Science

Does Cannabis Make Exercise More Enjoyable? This CU Study Hopes to Find Out

The SPACE research team says the study’s data collection is projected to end by spring of next year.
The SPACE research team says the study’s data collection is projected to end by spring of next year. Courtesy of the University of Colorado Boulder
Laziness and lack of motivation have largely been the stereotypical side effects of marijuana, but a growing number of dedicated athletes and exercise fanatics beg to differ.

Laurel Gibson, a University of Colorado Boulder graduate student pursuing her Ph.D. in social psychology, aims to investigate the changing body of thought through the university's newly approved Study on Physical Activity and Cannabis Effects (SPACE), an observational study that follows runners after they smoke marijuana.

Gibson, the principal analyst of the study, and her team have been recruiting volunteers in the Boulder area since August to participate in the research. She now hopes to put 52 adult volunteers through three different sessions of marijuana use and exercise. The first involves a short written and physical test, where each volunteer is randomly assigned a THC- or CBD-dominant flower. As they return for their second session, they are asked to complete a sober thirty-minute run on a campus treadmill. For their third session, volunteers are required to use their product in their homes, after which a mobile pharmacology lab picks them up, and they are taken back to a campus treadmill for another observed thirty-minute run.

“We’re just looking at how acute cannabis use influences factors associated with regular exercise,” Gibson says. “Some common barriers that people cite are pain levels or enjoyment, motivation, etc.”

The majority of experimental lab research on marijuana was conducted in the ’70s and ’80s using government-grown marijuana with very low THC content, Gibson explains, and focused on details irrelevant to SPACE, such as how long it takes for legs to fatigue.

“What those small studies showed was that there seemed to be either no effect or a slight negative effect of cannabis use on exercise performance,” says Angela Bryan, a psychology and neuroscience professor since 1999 and Gibson’s graduate supervisor. “They were studies of exercise performance and not exercise participation, which is really what we’re more interested in.”

Students and faculty involved with SPACE are concerned with how one’s overall experience is affected while exercising under the influence of today’s retail marijuana products, including edibles and complex strains.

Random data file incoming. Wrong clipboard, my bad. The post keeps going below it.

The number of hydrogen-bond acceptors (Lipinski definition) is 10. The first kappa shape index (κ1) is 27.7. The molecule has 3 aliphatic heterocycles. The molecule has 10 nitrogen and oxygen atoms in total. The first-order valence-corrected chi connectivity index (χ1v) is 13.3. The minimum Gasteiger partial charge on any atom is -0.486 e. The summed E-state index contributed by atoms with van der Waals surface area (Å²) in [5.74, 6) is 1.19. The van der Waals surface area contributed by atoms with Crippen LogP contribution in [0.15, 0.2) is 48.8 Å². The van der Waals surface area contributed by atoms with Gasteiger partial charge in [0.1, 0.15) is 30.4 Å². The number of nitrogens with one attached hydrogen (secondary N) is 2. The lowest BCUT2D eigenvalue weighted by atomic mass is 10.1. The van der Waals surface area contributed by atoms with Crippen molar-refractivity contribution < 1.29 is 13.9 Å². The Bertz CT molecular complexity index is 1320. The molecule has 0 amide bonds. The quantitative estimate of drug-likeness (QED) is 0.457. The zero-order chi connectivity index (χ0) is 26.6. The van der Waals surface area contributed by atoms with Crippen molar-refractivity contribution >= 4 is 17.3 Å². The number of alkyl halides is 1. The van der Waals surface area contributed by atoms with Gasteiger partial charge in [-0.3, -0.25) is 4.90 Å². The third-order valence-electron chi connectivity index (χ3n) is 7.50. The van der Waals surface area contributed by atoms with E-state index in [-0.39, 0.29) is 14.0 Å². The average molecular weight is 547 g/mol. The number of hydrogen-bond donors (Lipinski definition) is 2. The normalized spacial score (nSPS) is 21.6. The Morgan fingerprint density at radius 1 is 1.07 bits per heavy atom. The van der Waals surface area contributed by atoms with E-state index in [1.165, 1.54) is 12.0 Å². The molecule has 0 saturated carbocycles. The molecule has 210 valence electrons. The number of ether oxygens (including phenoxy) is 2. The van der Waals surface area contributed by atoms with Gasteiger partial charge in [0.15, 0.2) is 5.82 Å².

“We’re trying to figure out how this influences people’s engagement in exercises and helps them get up and moving,” Gibson says. “From a public-health perspective, that’s what matters more to us.”

The idea that cannabinoids positively impact one's motivation to be active, as well as other factors such as enjoyment and recovery, could be a game-changer for serious athletes and weekend warriors, but some of them are already sold.

Heather Mashhoodi, a 32-year-old ultrarunner who regularly runs distances longer than marathons, was already experimenting with the effects of THC when she came across the study.

“I’ll pop it half way through my long run, and it takes the pain away and kind of enhances those effects that we think are due to the endocannabinoid system,” Mashhoodi says.

Her passion for endurance athletics bloomed after hiking the Pacific Crest Trail and Continental Divide Trail, both of which are over 2,500 miles long. When it comes to the act itself, rather than focusing on running to look good or prove a point, she runs to feel connected to where she is. With cannabis, that's easier to achieve, she says.

“It’s probably different for everyone, right? For me, it just gets me more into nature and out of myself. There’s some research done that suggests that externalization is a better long-term motivator, so better for endurance," Mashhoodi says. "It just gets me into being out in nature and experiencing that feeling of connectedness to this big thing, and experiencing less of an ego.”

As volunteers like Mashhoodi continue participating in the study and reporting their findings, CU Boulder continues to get closer to an answer.

“I think regardless of what the findings are, whether or not cannabis has a detrimental effect or a positive effect, that information is still going to be useful for policy makers to consider, for health-care providers to consider, and also for cannabis users to consider before they engage in that behavior,” Gibson says.

The SPACE research team says the study’s data collection is projected to wrap up by spring of 2022.
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